Another leadership tip is to emphasize the importance of open communication. Use multiple channels to communicate and record developments. Different people prefer to receive information in different ways so try to accommodate a broad spectrum.
Provide advanced notices and follow up on happenings.
Here is an example:
- Let your team know that at the next meeting, we will talk about how to make a salad.
- Prepare the recipe and instructions and send them in advance.
- Demonstrate on the meeting itself.
- Send a follow-up email with key takeaways.
- Post the recipe and the instructions in the internal wiki.
- Check-in over chat two days later if anyone has any follow-up questions or suggestions on how to improve the recipe.
This diligence fills in communication gaps and saves time. You are eliminating pockets of knowledge-hoarders and giving everyone the opportunity to participate. You are going to get more feedback and suggestions, and that will help you find the best solutions with optimal swiftness.
6. Take Communication to the Next Level
Conveying information to large groups is hard. And it takes hard work to achieve an above-average engagement rate for your team.
These are subtle bits and pieces that can help you improve your communication as a leader:
- Be humble but enthusiastic.
- Express calmness (calm smile, calm stare, calm tone, calm pace).
- Engage with humor when possible.
- Maintain interest with relatable examples — use more examples than theory.
- Go beyond the facts and create emotional bonds with your audience or team.
- Strive to reach a level of inclusion and trust.
- Aim to inspire, entertain, energize, and fascinate.
- Practice your presentations to improve flow.
The more well-rounded your communication style is, the more information will get across. The fewer mistakes will happen. The happier your team and clients will be.
7. Plan for Changes Outside of Your Control
In any business, there are going to be factors outside of your control that you, as a leader, have to navigate — not only for yourself, but for your team. This could be changes happening in the industry you work in, or changes happening within the company itself.
As a leader, you have to prepare for and mitigate these changes to keep your team running smoothly. And, not only that, but you have to communicate these changes swiftly and effectively to keep your team informed but still feeling secure and supported.
The only way you can really plan for change is by instilling a culture of flexibility and transparency within your team so when changes do arise, your team feels like you’re on their side and have their best interests at heart.
8. Allow for Differing Viewpoints
Groupthink is what happens when you discourage creativity or different opinions within your team and can lead to bad business practices and harmful decision-making.
To avoid this, encourage your team members to share when they disagree with a decision — whether it’s for a single project or for a larger initiative.
The larger the project or initiative, the more difficult it is to conclude it successfully based on a single perspective. You can likely make a salad on your own but you cannot build a spaceship.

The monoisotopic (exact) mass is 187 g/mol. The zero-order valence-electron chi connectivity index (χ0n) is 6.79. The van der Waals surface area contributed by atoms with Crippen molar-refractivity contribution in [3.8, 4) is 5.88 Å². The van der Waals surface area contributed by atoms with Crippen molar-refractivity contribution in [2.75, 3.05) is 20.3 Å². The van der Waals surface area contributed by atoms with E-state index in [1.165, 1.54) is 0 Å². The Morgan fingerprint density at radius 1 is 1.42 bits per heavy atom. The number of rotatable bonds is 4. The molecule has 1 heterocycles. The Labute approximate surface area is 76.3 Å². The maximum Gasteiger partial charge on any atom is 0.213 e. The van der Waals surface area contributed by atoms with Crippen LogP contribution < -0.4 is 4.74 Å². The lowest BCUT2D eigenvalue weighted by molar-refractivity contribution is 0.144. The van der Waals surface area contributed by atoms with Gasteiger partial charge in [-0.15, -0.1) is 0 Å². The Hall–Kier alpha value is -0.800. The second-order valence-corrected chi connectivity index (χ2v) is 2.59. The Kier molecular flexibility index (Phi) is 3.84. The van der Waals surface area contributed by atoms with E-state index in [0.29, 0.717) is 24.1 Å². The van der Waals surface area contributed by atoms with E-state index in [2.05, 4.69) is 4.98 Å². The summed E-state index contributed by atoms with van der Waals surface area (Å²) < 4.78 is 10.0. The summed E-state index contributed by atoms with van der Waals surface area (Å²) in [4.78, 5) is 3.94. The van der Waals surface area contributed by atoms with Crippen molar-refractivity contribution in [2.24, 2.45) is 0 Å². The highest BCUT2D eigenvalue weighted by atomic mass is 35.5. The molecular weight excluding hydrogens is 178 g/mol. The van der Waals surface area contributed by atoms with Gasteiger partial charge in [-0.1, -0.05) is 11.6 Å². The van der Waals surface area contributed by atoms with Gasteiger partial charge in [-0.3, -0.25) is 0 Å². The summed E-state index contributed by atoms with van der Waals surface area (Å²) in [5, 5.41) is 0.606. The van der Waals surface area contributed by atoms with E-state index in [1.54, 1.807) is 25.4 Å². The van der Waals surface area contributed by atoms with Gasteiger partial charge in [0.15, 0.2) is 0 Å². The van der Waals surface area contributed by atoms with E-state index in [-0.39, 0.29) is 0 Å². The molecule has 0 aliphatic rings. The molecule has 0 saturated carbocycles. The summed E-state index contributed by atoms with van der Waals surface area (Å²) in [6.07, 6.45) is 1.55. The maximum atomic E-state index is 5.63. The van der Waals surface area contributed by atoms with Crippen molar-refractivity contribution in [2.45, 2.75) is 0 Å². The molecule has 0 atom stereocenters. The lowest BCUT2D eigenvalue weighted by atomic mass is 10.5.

This is where constructive feedback comes in. Encourage your team to share different viewpoints with other team members and with you as their leader. This will produce opinions, ideas, and conversations that have the power to unearth flows and suggest fixes.
This single practice can be your ultimate engine of growth. And when done right can take you to a place where you build more trust within your team and become a better leader.
9. Trust the Process & Grow
When you trust your team and tools and the way all pieces interact, you can do legendary things together.
This doesn’t mean to kick back and relax and let the invisible hand of commerce find its own equilibrium. It means that if you do most of the things above well, you can become a better leader with a team that succeeds. You will reach a level of comfort that will allow you to be even more proactive. And you will have the bandwidth to look for creative ways to drive growth.
This will open the doors to continuous efficiency, creativity, and measured risks that lay the foundation for sustainability and exponential growth.
Keep in mind the journey to becoming a better leader is a marathon, not a sprint. The more you apply these principles, the more you will learn. And the better you will get at understanding your environment and at empowering your team.
Again, here are the nine best ways to be a better manager and leader:
- Always Do the Right Thing
- Learn With a Humble Mind
- Remember that One Size Fits One
- Set & Maintain a Reasonable Pace
- Create a Culture of Transparency
- Take Communication to the Next Level
- Plan for Changes Outside of Your Control
- Allow for Differing Viewpoints
- Trust the Process & Grow
Whether you are making a salad or building a spaceship, be present. Leading a team or being a good steward to your resources is a game of courage and giving. Deliberate and mindful actions and transparent communication are key to creating an environment where you can trust the process in good and bad times. And reinforcing these two pillars leads to better solutions, better products, happier teams, and happier clients.
About the Author
Milen Vasilev is a manager of the LOCALiQ SEO team. He moved from New York to Texas in mid-2017 and shortly after joined the LOCALiQ website team. Before that, he was a copywriter and still enjoys writing the occasional blog post on topics he finds interesting. His guiding principles are: team first, continuous improvement, and embracing the spirit of challenge. When he is not keeping up with the ever-evolving SEO world, he likes watching sci-fi movies and going on long hikes.